Minor League update: 4/17

Every year I say I'm going to do better at writing regular minor league updates and every year that plan falls apart by mid-May. But it's still mid-April and it's been a loooong time since I've written about any prospects besides Gerrit Cole and Jameson Taillon, so let's make a trip through the minor league system and see how the Pirates' affiliates have started off their 2013 campaigns. 


Obviously all eyes here are (and should be) on Gerrit Cole. His season has gotten off to an uneven start. He gave up three runs in four innings in his first start of the season, then got pulled after two innings in his second start due to a very high pitch count. That pitch count was due to giving up four hits and striking out five batters in his two innings. Last night he made his third start against Toledo and got off of a very shaky start, walking two batters in both the second and third innings. He settled down after that and mostly breezed through the fourth, fifth, and sixth before hitting an unlucky rough spot (a bunt single against an infield playing way back, a double that was mostly just a very soft line drive that found the hole between first and right) and getting pulled in the seventh. After three starts, he's gone 12 1/3 innings, striking out 12, walking six, and allowing 13 hits to go with his 3.65 ERA. I think last night's start was mostly encouraging, though, so hopefully he'll start to find a groove soon.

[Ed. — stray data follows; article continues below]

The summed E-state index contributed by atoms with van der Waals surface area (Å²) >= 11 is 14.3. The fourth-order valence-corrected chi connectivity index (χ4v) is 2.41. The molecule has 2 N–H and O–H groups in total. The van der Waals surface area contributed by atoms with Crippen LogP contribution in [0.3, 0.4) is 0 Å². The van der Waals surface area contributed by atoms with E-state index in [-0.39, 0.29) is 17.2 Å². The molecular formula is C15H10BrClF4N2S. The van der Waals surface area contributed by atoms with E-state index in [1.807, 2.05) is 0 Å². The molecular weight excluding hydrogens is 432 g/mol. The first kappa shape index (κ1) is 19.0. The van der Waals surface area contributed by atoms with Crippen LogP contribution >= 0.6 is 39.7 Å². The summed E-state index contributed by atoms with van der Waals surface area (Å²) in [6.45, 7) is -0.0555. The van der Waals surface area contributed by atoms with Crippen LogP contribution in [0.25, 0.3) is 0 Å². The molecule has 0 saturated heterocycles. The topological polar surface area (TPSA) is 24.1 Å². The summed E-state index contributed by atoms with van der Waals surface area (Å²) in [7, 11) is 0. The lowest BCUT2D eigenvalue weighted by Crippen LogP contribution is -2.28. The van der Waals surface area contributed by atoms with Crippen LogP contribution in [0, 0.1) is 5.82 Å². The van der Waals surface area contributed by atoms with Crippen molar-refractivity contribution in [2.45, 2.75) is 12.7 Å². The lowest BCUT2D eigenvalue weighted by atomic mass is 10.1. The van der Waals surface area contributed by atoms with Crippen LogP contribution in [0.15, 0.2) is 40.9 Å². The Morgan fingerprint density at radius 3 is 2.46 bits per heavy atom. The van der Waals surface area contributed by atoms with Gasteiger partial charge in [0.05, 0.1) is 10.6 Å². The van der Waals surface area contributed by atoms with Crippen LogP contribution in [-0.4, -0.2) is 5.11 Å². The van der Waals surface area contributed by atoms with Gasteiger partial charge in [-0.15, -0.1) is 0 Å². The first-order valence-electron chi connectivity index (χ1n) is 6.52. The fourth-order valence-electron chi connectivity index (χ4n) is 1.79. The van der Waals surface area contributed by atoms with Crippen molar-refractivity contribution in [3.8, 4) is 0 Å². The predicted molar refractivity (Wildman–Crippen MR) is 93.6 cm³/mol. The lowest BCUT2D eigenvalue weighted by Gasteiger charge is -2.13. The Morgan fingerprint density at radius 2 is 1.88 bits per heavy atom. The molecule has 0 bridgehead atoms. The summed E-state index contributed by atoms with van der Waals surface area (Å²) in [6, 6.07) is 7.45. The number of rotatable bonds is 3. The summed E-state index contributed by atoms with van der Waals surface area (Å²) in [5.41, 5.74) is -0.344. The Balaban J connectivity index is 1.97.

Also last night, Tony Sanchez hit his first home run of the season and brought his line up to .290/.344/.483. This is obviously a huge year for him; he's 25 and he hasn't hit since his first year in the system, but I still think his defense is good enough that he can carve out a nice big league career if he can find some way to hit even a little. On the pitching side of things, Victor Black is striking out tons of guys in the bullpen (10 Ks but five walks in 7 1/3 innings over five appearances) and Andy Oliver has made two nice starts and one bad one. Kyle McPherson got bombed in his only start and is now on the disabled list with arm trouble, which is very bad news for a team with a thin rotation like the Pirates.